Latin American states have been a major disappointment. Brazil and Uruguay in particular have been pushing “reproductive rights” language. The contrast, for example, between last year’s Uruguayan statement, introduced by an objective, professional demographer who recognized the problems caused by an aging populace, and this year’s is striking. The Brazilian representative also stated the government was discussing the inclusion of specialized health services, including surgical procedures, for homosexuals, bisexuals and transsexuals. In comparison, Cuba has been relatively restrained, inviting criticism from feminist NGOs.

Pro-life Latin voices have been muted. It is rumored that the United Nations Population Fund (UNFPA) and the pro-abortion NGO Ipas are pressuring pro-life Honduras to go along with a new Latin American “consensus” that does not challenge reproductive rights language.

Malta, however, made a strong statement defending its pro-life laws and stated that it “has consistently expressed its reservation on the use of terms such as ‘reproductive rights,’ ‘reproductive services’ and ‘control of fertility.’” Malta restated its reservation to the ICPD provision “In circumstances where abortion is not against the law, such abortion should be safe,” stating that the phrase “could lend itself to multiple interpretations, implying among other things, that abortion can be completely free of medical and other psychological risks, while ignoring altogether the rights of the unborn.” Saint Lucia stressed that the unborn should be included in promoting maternal and child health, and also spoke of the success of its abstinence-based programs.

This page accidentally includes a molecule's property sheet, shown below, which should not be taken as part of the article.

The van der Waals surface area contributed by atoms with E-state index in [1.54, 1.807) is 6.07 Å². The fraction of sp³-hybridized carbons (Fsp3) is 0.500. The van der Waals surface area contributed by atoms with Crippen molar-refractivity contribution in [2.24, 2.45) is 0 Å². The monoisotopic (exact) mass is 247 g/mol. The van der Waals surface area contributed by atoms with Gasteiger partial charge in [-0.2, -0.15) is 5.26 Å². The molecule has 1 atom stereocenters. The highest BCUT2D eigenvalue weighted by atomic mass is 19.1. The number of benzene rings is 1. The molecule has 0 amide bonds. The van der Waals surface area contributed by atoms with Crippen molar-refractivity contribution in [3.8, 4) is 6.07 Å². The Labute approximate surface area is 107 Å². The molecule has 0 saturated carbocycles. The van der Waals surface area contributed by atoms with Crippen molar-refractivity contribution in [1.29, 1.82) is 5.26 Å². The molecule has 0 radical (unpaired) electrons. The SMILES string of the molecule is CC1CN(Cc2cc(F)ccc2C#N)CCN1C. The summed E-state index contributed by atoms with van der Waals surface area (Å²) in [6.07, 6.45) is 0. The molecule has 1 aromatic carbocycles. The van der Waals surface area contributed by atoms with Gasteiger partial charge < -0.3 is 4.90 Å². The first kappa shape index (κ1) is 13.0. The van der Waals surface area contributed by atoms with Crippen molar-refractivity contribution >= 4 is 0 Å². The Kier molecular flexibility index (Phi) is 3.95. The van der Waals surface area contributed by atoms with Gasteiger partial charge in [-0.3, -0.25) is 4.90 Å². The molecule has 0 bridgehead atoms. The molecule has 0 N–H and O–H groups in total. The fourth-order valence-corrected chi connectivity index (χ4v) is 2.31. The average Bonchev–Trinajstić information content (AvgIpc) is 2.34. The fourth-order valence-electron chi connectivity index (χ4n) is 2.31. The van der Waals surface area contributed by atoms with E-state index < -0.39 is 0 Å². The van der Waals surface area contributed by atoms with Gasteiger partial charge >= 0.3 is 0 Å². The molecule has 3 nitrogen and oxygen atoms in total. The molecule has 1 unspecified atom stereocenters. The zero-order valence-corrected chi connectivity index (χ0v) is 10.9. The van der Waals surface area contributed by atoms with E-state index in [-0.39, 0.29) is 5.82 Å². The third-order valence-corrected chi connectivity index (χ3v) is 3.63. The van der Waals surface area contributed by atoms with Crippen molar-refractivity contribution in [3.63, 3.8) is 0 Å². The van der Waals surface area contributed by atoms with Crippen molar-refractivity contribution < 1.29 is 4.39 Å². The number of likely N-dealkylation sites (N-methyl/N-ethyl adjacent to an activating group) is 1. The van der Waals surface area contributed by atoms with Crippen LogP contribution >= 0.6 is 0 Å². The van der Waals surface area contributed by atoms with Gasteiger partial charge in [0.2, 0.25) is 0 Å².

Throughout negotiations, the Holy See has been a constant voice in support of human dignity and development. It faulted the UN for “giving priority to population control and getting the poor to accept these arrangements” rather than on development issues such education, basic health care, access to water, sanitation and employment.”

The CPD session is to conclude on Friday. Given the apparent ideological gap, a failure to produce an outcome document – an extremely unusual occurrence, which is seen as a black mark on the presiding chairperson– is possible, though unlikely.
People as Resource or Burden Splits UN Population Meeting
By Samantha Singson and Piero A. Tozzi


Austin Ruse, President


Barack Hussein Obama aka Barry Soetoro

is a usurper

because he is not eligible to be President of the United States
because he is not a Natural Born Citizen
as required by Article Two, Section One, Clause Five
of the United States Constitution regardless of
where he was born (Mombassa, Hawaii, Chicago, or Mars)
because he was not born of TWO PARENTS
at the time of his birth. His father was a subject/ciitizen
of Kenya/Great Britain
and his mother was too young to pass on her citizenship
according to the law in effect when he was born.
Check it out:

His usurpation cannot be corrected by Congress,
it can only be corrected by his removal
by an amendment to the Constitution.